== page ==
Ridley adopts this theory in explaining the evolution of religion, and in arguing that this evolutionary explanation shows that religion does not have to be seen as a miraculous product of divine intervention in the world.  In fact, man has created God, because in the marketplace of religious beliefs, those beliefs that evolved by trial and error to be adapted to the human mind and human society survived and reproduced better than those beliefs that were less well adapted.

One might infer from this, as Ridley does, that gods exist only as fictional beliefs in the human mind.  But one might also say that the evolutionary explanation of religion is compatible with believing that God really exists, and that He has allowed the evolutionary process to endow human beings with the natural capacity for knowing Him.  Ridley recognizes this: "Neuro-theology is actually rather popular among believers, who take the view that it emphasizes the futility of atheism, rather than that it means gods are made up" (268).

I am reminded of the lectures by Father Robert Sirico and Leda Cosmides on the evolution of religion at the Mont Pelerin Society meeting in the Galapagos Islands in 2013.  I asked them whether they thought that atheism was unnatural in being contrary to the evolved nature of the human mind.  They both answered yes.

Part of the natural evolution of religious belief was the evolution of moral gods who were seen as the intelligent designers of morality.  That supported the belief that government needed to coercively enforce religious belief as the only way to sustain the moral order of society.  But if we can explain morality as itself spontaneously evolved through the social interaction of individuals seeking the mutual sympathy of sentiments, as Adam Smith and Charles Darwin argued, then we can accept the libertarian argument for tolerating religious pluralism and even atheism, because we can see moral order as a spontaneously evolved phenomenon that does not depend on enforcement by a divine intelligent designer.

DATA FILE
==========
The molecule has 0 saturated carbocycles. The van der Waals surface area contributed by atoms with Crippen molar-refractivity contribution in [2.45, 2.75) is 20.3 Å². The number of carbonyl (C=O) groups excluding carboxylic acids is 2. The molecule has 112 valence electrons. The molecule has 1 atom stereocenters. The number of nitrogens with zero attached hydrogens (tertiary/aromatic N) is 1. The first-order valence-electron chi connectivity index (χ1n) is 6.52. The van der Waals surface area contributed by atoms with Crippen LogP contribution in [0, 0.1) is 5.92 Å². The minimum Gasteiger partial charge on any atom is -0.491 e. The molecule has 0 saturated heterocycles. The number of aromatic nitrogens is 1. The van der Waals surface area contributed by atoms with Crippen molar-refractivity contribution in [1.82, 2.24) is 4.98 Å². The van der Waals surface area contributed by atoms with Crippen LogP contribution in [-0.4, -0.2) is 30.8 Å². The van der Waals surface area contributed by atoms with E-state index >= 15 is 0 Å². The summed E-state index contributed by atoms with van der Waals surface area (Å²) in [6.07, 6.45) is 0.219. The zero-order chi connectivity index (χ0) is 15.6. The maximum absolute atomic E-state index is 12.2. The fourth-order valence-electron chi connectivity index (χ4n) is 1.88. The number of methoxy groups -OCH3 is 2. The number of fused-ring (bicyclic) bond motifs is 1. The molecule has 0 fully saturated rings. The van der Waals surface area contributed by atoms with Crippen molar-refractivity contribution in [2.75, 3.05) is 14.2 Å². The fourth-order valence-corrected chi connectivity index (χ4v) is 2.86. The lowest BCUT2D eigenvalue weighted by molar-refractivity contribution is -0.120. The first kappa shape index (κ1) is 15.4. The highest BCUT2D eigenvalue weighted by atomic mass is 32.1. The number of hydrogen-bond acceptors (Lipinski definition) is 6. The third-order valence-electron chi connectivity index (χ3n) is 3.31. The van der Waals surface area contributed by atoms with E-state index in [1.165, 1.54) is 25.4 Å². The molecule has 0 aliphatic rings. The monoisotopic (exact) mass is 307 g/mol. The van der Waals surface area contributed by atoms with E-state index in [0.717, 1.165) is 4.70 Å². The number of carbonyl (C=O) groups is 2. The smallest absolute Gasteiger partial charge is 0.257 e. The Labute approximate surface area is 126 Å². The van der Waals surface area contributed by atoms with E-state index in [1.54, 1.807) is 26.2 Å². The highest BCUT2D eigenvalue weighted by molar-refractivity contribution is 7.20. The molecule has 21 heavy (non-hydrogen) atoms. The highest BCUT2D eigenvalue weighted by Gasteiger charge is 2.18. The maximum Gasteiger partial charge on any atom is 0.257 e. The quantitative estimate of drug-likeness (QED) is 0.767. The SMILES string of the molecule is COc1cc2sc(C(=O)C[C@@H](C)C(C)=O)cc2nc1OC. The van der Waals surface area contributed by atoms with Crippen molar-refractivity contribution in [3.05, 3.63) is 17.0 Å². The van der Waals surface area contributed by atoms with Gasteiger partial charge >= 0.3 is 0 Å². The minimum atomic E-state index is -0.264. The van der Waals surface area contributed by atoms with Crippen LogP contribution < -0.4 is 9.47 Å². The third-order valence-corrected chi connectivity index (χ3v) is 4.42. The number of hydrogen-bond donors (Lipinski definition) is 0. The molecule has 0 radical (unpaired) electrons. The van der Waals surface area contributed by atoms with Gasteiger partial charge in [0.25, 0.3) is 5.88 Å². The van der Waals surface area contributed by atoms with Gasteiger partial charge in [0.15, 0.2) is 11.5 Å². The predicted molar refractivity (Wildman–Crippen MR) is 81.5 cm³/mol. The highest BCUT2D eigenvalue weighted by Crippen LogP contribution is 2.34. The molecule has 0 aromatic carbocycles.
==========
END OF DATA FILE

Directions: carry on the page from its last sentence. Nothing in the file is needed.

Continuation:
But if we conclude from this that all social order arises best from unplanned and unpredictable spontaneous evolution, we have to wonder whether there is any need for government.

In some previous posts (here, here, and here), I have commented on the debate between classical liberals and libertarian anarchists as to whether a self-regulating society without government is possible.  Traditionally, classical liberals like Locke and Smith have said that yes, we need government, but only a limited government, to secure the conditions of liberty--to protect the rights of life, liberty, and the pursuit of happiness, and to provide some public goods that cannot be provided by private groups.  In response to this, libertarian anarchists have argued that limited government fails, because there is a natural tendency for the powers of government to expand.  The liberal idea that society is an evolved, self-organizing order should lead to the anarchist idea of society without government.